More than 10,000 killed in Gaza, Hamas-controlled health ministry says, as condemnation of Israel’s campaign grows

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Editor’s Note: CNN has removed a description in this story attributed to Hassan Eslayeh, a freelance journalist with whom the network has severed ties.

More than 10,000 people have been killed in Gaza since Israel launched its military offensive nearly a month ago, the Hamas-controlled health ministry in the Palestinian enclave said Monday.

Israel declared war on Hamas after the Islamist militant group launched a brutal attack on October 7, killing 1,400 in Israel and kidnapping more than 240. Israel retaliated by launching an air and ground offensive on Gaza, vowing to eliminate the militant group.

Ministry spokesperson Ashraf Al Qudra said 10,022 Palestinians in the enclave had been killed by Israeli strikes, including 4,104 children, 2,641 women and 611 elderly people. Those numbers suggest about three-quarters of the dead are from vulnerable populations. The ministry also reported 25,408 injured.

It’s unclear how many combatants are included in the total. CNN cannot independently verify the numbers released by the ministry in Gaza, which is sealed off by Israel and mostly sealed by Egypt.

On Monday alone, after a day of heavy Israeli bombardment, central Gaza’s Al-Aqsa Martyrs hospital saw over a hundred fatalities, according to the institution’s media office.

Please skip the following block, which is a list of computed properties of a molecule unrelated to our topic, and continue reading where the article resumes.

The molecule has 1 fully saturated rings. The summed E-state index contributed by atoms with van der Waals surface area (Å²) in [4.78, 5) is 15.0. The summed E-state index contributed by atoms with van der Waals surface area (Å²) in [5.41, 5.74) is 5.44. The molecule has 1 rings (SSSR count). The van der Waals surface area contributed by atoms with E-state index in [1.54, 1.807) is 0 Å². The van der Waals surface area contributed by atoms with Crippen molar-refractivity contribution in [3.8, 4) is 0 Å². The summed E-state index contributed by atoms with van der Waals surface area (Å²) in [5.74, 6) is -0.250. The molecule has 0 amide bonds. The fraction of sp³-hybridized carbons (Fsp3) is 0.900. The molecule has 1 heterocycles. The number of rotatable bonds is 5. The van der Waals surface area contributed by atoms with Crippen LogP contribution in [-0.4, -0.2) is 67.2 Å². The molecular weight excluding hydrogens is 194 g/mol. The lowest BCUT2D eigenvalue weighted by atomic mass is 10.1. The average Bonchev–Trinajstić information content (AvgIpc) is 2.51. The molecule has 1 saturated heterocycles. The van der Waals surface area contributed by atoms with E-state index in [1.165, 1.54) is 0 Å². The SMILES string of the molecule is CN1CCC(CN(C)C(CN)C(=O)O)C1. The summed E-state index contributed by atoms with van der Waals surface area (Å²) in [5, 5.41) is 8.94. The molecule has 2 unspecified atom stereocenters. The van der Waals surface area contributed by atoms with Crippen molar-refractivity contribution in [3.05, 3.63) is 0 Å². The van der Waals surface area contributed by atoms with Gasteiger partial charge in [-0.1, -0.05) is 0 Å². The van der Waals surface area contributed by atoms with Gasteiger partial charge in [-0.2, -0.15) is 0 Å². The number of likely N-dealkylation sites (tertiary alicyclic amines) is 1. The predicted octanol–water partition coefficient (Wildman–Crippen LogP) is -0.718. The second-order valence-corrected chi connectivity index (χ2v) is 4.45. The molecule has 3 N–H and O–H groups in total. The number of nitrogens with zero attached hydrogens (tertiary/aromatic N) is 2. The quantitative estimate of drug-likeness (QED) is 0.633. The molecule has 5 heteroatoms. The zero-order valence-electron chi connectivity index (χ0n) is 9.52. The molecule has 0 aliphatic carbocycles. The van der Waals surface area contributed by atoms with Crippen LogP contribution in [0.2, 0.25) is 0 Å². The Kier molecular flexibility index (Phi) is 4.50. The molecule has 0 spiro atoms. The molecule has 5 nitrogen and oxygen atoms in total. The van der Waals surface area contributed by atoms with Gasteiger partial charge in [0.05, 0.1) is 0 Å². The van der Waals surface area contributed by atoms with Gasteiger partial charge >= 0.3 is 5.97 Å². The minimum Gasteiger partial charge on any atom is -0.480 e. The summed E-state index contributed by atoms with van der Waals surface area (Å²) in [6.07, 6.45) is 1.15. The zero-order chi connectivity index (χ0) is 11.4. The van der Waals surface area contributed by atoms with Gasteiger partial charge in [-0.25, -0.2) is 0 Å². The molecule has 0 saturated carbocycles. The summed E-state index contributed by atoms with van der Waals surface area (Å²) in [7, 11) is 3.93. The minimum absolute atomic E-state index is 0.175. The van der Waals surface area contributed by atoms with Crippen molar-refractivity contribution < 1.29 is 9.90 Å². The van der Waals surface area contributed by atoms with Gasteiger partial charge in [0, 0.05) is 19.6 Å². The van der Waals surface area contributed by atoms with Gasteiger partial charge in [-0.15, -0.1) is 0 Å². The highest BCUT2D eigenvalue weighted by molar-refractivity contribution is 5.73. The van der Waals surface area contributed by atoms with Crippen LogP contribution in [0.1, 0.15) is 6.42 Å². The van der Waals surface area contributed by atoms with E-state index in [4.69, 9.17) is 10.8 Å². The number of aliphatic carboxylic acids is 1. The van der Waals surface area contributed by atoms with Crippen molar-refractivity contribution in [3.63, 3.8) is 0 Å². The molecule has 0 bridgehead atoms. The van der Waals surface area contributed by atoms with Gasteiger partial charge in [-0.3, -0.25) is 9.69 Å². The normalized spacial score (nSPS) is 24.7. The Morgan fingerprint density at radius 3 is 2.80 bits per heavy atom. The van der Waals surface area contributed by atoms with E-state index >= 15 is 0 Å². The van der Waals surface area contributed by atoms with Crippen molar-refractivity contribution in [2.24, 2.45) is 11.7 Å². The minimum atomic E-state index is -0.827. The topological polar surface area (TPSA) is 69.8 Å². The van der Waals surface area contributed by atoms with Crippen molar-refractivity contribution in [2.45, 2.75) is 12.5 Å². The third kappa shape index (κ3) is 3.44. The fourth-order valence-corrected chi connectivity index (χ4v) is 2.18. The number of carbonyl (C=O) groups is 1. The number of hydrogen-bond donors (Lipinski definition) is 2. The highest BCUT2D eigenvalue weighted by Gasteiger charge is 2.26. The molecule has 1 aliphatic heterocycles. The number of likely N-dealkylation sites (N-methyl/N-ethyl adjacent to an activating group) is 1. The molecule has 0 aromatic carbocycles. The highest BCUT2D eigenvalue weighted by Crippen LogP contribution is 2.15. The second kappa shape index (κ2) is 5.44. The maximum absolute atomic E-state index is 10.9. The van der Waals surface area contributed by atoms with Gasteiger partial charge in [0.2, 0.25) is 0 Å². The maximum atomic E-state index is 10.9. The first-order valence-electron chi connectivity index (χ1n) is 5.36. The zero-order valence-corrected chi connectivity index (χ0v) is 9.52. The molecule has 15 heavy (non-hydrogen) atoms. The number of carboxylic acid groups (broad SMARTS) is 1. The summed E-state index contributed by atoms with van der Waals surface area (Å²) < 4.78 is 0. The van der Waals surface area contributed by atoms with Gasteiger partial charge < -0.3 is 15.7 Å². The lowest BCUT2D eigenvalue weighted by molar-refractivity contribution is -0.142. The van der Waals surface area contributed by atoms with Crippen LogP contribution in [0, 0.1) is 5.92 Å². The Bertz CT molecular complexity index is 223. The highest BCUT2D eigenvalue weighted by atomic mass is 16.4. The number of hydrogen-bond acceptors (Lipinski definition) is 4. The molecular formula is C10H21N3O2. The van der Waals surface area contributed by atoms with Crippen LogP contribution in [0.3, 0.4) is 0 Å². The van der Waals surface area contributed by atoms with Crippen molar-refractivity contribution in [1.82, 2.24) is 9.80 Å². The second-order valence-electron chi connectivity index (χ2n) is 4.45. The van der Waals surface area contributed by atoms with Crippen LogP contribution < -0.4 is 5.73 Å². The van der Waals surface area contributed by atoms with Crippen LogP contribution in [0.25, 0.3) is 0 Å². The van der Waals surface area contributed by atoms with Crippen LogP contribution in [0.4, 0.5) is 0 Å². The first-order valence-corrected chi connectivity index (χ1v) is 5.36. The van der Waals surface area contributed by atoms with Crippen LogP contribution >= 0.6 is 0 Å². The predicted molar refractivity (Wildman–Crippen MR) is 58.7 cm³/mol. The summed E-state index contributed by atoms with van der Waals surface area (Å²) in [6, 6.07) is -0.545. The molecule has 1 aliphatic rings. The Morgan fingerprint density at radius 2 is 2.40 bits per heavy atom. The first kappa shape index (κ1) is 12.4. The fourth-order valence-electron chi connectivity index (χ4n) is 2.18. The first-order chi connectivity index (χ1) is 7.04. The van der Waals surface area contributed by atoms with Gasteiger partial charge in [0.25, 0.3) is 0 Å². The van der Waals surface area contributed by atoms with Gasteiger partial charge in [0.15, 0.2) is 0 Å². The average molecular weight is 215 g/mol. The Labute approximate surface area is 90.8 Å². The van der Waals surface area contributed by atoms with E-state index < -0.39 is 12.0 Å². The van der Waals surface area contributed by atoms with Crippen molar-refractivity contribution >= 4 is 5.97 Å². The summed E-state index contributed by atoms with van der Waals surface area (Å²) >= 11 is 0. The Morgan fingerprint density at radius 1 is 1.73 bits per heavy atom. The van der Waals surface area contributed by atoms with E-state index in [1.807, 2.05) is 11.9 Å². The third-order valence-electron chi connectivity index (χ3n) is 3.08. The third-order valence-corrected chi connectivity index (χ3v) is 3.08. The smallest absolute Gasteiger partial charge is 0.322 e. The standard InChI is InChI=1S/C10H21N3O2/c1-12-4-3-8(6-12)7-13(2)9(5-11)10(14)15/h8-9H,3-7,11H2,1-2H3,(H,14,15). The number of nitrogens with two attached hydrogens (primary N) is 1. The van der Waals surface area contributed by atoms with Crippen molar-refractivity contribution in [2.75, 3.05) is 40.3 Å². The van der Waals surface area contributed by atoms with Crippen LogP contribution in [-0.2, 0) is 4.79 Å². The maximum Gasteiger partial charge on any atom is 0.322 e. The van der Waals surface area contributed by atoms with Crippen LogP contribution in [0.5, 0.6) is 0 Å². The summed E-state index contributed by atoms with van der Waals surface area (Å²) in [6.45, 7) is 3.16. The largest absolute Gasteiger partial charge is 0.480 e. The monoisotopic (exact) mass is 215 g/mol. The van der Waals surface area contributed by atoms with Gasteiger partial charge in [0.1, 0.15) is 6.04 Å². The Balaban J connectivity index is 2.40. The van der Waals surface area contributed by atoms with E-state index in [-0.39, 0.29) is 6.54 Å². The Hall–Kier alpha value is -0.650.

There have been “many, many thousands of innocent people killed” in Gaza, White House National Security Council coordinator for strategic communications John Kirby told reporters on a virtual gaggle Monday.

Thousands more Palestinians have been killed in Gaza in the last month than those who died in conflicts with Israel spanning over the last 15 years.

The United Nations Human Rights Office said last week’s attacks on Gaza’s largest refugee camp “could amount to war crimes” given the scale of casualties and destruction.

Israel has said that it is targeting Hamas operatives in Gaza, adding that Hamas “intentionally embeds its assets in civilian areas” and uses civilians as human shields, a defense echoed by US officials.

In an interview that aired on ABC News Monday, Israeli Prime Minister Benjamin Netanyahu said he expected Israel to have the “overall security responsibility” in Gaza for an “indefinite period” after the war ends.

“We’ve seen what happens when we don’t have it,” he continued.

‘A graveyard for children’

On Monday, UN Secretary General António Guterres warned that Gaza is “becoming a graveyard for children,” adding that “the unfolding catastrophe makes the need for a humanitarian ceasefire more urgent.”

Based on the Gazan ministry’s figures, at least one child is being killed every 10 minutes, CNN calculations suggest.

“The nightmare in Gaza is more than a humanitarian crisis. It is a crisis of humanity,” Guterres reporters at the United Nations in New York.

The UN on Monday launched a $1.2 billion “humanitarian appeal,” Guterres said, calling the “trickle of assistance” making it into Gaza insufficient to “meet the ocean of need.”